We’re open! So proud of all the work we put into this play. The house was packed and the energy was out of control. They laughed at all the right places and gave the actors a huge ovation at the end. The response I got after the show was great. They all kind of have to tell me they liked it since it was opening night, but the details I got from people about what they received from the play — how it made them feel, what parts moved them — made me really happy. I was running on fumes but we all went out to Monk’s for the after-after-party. Don’t know what time I got home, but I went to sleep relieved and happy that it all went so well.

3/9/15

Came into work today bleary eyed and exhausted from this crazy weekend. Looking back, I’m thankful for what an incredible experience this has been. We’ve been getting great reviews (from everyone not named Toby — though her response was pretty much what I expected) and just found out that we’re Barrymore Recommended. It’s nice the response has been good, but honestly I would be just as proud of this show if the response had been different.

It’s so hard to see the play when you’re in the middle of it. New pages are being tweaked and revised and rehearsed as everything comes together. Then tech adds an entire new layer on top of that. Then the audience and their response starts to shape it even more. I have always imagined seeing the finished play on opening night being the ultimate payoff for a playwright. You’ve done the work and here’s the product. But actually there are payoffs that are just as rewarding throughout the entire process. Finishing a new draft. Hearing your words out loud for the first time. Having someone in your cast ask you a question that completely opens your eyes to a new idea. A note your director gives that articulates exactly what you’re trying to say.

At times I wondered why the hell I was doing this to myself. Putting my work through this process and then presenting it to an audience made me feel a lot more vulnerable than I was anticipating. But I also learned that you don’t really know anything about your play until it goes through production. Until you sit with it and hear it over and over everyday. The process can be scary and painful but when it’s done you know it’s worth it.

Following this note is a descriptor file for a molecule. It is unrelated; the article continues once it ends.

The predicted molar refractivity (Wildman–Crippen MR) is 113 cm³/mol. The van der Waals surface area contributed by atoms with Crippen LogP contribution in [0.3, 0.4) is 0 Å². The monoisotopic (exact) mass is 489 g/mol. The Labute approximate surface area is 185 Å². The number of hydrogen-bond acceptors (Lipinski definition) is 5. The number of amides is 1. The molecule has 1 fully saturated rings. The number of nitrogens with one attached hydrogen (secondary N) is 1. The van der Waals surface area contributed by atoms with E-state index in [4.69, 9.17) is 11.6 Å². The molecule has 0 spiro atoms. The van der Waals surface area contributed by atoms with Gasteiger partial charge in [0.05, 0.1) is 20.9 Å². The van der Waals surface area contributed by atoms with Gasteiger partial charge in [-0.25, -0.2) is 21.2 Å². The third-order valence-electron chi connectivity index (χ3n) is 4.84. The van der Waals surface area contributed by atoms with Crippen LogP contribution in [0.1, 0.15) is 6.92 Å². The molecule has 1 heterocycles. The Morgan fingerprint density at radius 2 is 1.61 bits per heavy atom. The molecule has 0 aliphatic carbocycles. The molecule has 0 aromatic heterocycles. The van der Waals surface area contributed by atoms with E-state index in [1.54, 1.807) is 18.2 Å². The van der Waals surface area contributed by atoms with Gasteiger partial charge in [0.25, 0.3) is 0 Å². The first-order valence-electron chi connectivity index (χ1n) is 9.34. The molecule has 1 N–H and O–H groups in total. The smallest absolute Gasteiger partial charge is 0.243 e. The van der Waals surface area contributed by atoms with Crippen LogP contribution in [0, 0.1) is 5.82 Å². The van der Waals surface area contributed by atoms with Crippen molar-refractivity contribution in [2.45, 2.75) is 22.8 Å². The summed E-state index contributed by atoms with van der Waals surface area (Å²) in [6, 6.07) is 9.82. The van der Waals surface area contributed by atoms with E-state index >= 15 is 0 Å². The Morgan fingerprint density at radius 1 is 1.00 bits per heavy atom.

More Philadelphia playwrights deserve the opportunity to see their work fully realized. The more we can cultivate productions from local playwrights, the better our writing will be. With a theatre community as unique, diverse, and vibrant as the one that thrives in this city, it’s exciting to see us move towards embracing the writing that is happening here. But we can do more! Let’s produce more world premieres this coming season than we did last season! And then in 2017 we’ll produce even more! Together we can make Philadelphia a hub for new plays — together we can introduce the world to work and ideas that are uniquely Philadelphian.

MOON CAVE runs March 4-22, 2015; [Off Broad Street Theatre, 1636 Sansom Street] azukatheatre.org.

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About the author

Douglas Williams

Douglas Williams is the Playwright-in-Residence at Azuka Theatre in Philadelphia, where his play Moon Cave will be produced during the 2014-2015 season. Moon Cave was developed at the 2014 PlayPenn New Play Conference. Other plays include The Death and Life of Uncle Gene, Now I Am A Wrecking Ball and Shitheads, which was a finalist for the Lark's 2014 Playwrights' Week and a semifinalist at the Eugene O’Neill Theatre Center’s National Playwrights Conference. Williams co-wrote the 2013 Philadelphia Fringe Festival play Holly’s Dead Soldiers and is currently working on another collaborative project for the 2014 Fringe Festival with playwrights Emily Acker, Emma Goidel, and director Maura Krause. Williams is a member of the The Foundry, a lab for early-career playwrights led by Michael Hollinger, Jacqueline Goldfinger and Quinn D. Eli. He is a graduate of Temple University.